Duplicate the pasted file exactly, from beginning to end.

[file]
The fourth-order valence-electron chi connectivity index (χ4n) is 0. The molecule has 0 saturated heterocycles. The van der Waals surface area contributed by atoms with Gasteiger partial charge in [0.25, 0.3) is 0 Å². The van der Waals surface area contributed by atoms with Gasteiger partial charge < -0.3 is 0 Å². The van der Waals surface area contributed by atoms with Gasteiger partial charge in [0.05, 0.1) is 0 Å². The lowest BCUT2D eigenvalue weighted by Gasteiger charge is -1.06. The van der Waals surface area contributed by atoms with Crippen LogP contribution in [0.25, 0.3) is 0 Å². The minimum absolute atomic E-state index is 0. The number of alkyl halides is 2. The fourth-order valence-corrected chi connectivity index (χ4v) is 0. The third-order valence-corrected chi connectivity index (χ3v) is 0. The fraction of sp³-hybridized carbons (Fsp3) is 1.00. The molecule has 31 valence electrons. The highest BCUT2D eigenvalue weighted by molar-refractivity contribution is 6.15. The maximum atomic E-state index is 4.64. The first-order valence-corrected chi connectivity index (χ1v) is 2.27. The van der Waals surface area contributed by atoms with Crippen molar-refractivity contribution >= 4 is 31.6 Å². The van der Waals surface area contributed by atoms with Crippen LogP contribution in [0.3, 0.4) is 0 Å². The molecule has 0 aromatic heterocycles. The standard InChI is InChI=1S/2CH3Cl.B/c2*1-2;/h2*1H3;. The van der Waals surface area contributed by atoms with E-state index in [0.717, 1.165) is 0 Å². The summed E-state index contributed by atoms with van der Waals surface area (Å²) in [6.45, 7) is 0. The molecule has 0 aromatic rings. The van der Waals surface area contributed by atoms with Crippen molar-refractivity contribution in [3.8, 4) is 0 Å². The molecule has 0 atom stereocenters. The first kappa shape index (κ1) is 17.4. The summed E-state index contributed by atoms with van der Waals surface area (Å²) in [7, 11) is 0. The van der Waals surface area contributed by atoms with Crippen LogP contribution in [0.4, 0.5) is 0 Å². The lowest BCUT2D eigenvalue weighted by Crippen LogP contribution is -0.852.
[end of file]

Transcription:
The fourth-order valence-electron chi connectivity index (χ4n) is 0. The molecule has 0 saturated heterocycles. The van der Waals surface area contributed by atoms with Gasteiger partial charge in [0.25, 0.3) is 0 Å². The van der Waals surface area contributed by atoms with Gasteiger partial charge < -0.3 is 0 Å². The van der Waals surface area contributed by atoms with Gasteiger partial charge in [0.05, 0.1) is 0 Å². The lowest BCUT2D eigenvalue weighted by Gasteiger charge is -1.06. The van der Waals surface area contributed by atoms with Crippen LogP contribution in [0.25, 0.3) is 0 Å². The minimum absolute atomic E-state index is 0. The number of alkyl halides is 2. The fourth-order valence-corrected chi connectivity index (χ4v) is 0. The third-order valence-corrected chi connectivity index (χ3v) is 0. The fraction of sp³-hybridized carbons (Fsp3) is 1.00. The molecule has 31 valence electrons. The highest BCUT2D eigenvalue weighted by molar-refractivity contribution is 6.15. The maximum atomic E-state index is 4.64. The first-order valence-corrected chi connectivity index (χ1v) is 2.27. The van der Waals surface area contributed by atoms with Crippen molar-refractivity contribution >= 4 is 31.6 Å². The van der Waals surface area contributed by atoms with Crippen LogP contribution in [0.3, 0.4) is 0 Å². The molecule has 0 aromatic heterocycles. The standard InChI is InChI=1S/2CH3Cl.B/c2*1-2;/h2*1H3;. The van der Waals surface area contributed by atoms with E-state index in [0.717, 1.165) is 0 Å². The summed E-state index contributed by atoms with van der Waals surface area (Å²) in [6.45, 7) is 0. The molecule has 0 aromatic rings. The van der Waals surface area contributed by atoms with Crippen molar-refractivity contribution in [3.8, 4) is 0 Å². The molecule has 0 atom stereocenters. The first kappa shape index (κ1) is 17.4. The summed E-state index contributed by atoms with van der Waals surface area (Å²) in [7, 11) is 0. The van der Waals surface area contributed by atoms with Crippen LogP contribution in [0.4, 0.5) is 0 Å². The lowest BCUT2D eigenvalue weighted by Crippen LogP contribution is -0.852.